The Daily Tar Heel
Printing news. Raising hell. Since 1893.
Monday, April 15, 2024 Newsletters Latest print issue

We keep you informed.

Help us keep going. Donate Today.
The Daily Tar Heel

As theft on campus continues to rise, students share their experiences

Theft cases have more than tripled since 2020, vehicular theft a major contributor

At 4:40 p.m. on Monday, an individual reported the theft of their electric scooter from Kenan Stadium. 

This incident is one of the latest in an upward trend in crime on campus: reports of stolen property rose to 92 incidents in the 2021-22 academic year from 55 incidents in 2018-19 — an even larger increase from just 5 in 2014-15.

First-year Vanessa Hansmann had two consecutive classes in a large lecture hall in the Genome Science Building. At the end of her first class, she moved forward to sit with a friend in the second class.

But halfway through her second class, she realized that she had left her recently-purchased jacket about five rows away – only to find when she went to retrieve it that someone had already taken it.

“It’s actually kind of funny, and it’s actually really annoying, because I didn’t leave the room where my jacket was stolen in between me leaving my jacket by itself and it being stolen,” Hansmann said.

She also said one of her friends had gone through a similar situation. The friend brought a brand new camera to a party, set it down somewhere and then came back a few minutes later only to find it gone, Hansmann said.

Brian James, chief of UNC Police, said thefts often occur when property is left temporarily unattended in public spaces, creating critical windows for crimes of opportunity to occur. 

On a map depicting cases of theft reported to UNC Police since 2015, areas with heavy traffic on campus stand out.

“When you talk about the dining halls, the library, the Pit area – those are areas where we occasionally will have someone call us and say, ‘My book bag was stolen, my laptop, my digital device.’ Whatever the case is, those are typically the most popular items that are stolen,” he said.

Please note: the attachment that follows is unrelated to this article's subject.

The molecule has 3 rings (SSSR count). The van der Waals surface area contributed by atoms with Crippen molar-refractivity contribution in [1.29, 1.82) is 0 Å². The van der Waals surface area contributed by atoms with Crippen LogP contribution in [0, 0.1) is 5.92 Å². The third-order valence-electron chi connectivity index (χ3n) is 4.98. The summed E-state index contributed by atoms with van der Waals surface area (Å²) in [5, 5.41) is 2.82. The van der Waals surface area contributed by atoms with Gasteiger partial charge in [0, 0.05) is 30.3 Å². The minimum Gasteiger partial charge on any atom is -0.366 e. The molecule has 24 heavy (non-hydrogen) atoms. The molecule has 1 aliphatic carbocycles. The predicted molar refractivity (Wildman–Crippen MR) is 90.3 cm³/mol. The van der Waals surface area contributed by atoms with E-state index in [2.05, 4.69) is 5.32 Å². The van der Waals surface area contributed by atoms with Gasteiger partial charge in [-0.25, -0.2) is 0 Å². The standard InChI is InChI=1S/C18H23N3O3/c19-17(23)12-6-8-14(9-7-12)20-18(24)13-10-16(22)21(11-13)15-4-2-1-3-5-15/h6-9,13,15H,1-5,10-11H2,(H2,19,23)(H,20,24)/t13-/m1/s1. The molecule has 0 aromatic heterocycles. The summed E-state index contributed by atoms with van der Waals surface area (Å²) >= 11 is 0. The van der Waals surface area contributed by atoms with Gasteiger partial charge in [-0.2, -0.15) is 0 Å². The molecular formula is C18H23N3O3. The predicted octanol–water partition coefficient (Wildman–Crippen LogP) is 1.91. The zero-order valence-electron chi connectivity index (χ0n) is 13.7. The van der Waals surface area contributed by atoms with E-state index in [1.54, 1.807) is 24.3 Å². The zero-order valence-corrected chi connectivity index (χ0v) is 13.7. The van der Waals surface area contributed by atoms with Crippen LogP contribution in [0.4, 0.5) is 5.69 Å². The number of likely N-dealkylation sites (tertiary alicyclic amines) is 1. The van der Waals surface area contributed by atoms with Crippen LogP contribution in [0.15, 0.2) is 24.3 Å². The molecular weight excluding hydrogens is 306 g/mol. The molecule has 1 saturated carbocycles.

In addition to the string of thefts in areas with heavy foot traffic, James said thefts often occur in unsecured residence halls. Last fall, a series of thefts in Hinton James Residence Hall prompted UNC Police to issue a campus-wide crime alert to students that included tips for keeping their belongings safe. 

Sophomore Marleigh Purgar-McDonald, who parks her car on campus during the week, said she has met several students whose property was taken from their cars in the Rams Head Parking Deck and Ehringhaus Parking Lot.

“The main things that I heard about were people who had left their cars unlocked by accident. People had just taken some cash that had been in the car, some other personal belongings that happened to be there,” she said.

In some cases, outbreaks of theft in a given area can be traced back to one individual. Police traced a series of larcenies in biology buildings on campus to one man last October. James said the number of thefts in Hinton James “severely declined” after police made an arrest in the fall, tracing some of the stolen property to nearby reselling shops.

“When somebody’s stealing items like that, they’re trying to turn them over really fast for cash,” James said. “If they steal your PlayStation, they’re probably not going to go home and play PlayStation. They’re probably going to a pawn shop to try and get some money from it. That’s one of the common things we do across jurisdictions, tracking places like that that take in items is pretty common.”

James said a common thread between cases of theft reported by students was students leaving belongings unattended and unwatched — on a table in a crowded dining hall, in an unlocked car or in an unsecured room.

“The biggest thing is that so many doors are left open in the residence halls,” James said. “When you’re running down the hall or using the facilities, whatever the case is, you have to lock those doors. The other part is just when you’re in common areas. I’ve witnessed students just kind of set their book bag next to a tree and go off and do something. I think we have a very safe campus, but also keep in mind that we have an open campus.”

James recommends that students keep their belongings secure and avoid leaving them unattended in public areas.

@dailytarheel

university@dailytarheel.com

To get the day's news and headlines in your inbox each morning, sign up for our email newsletters.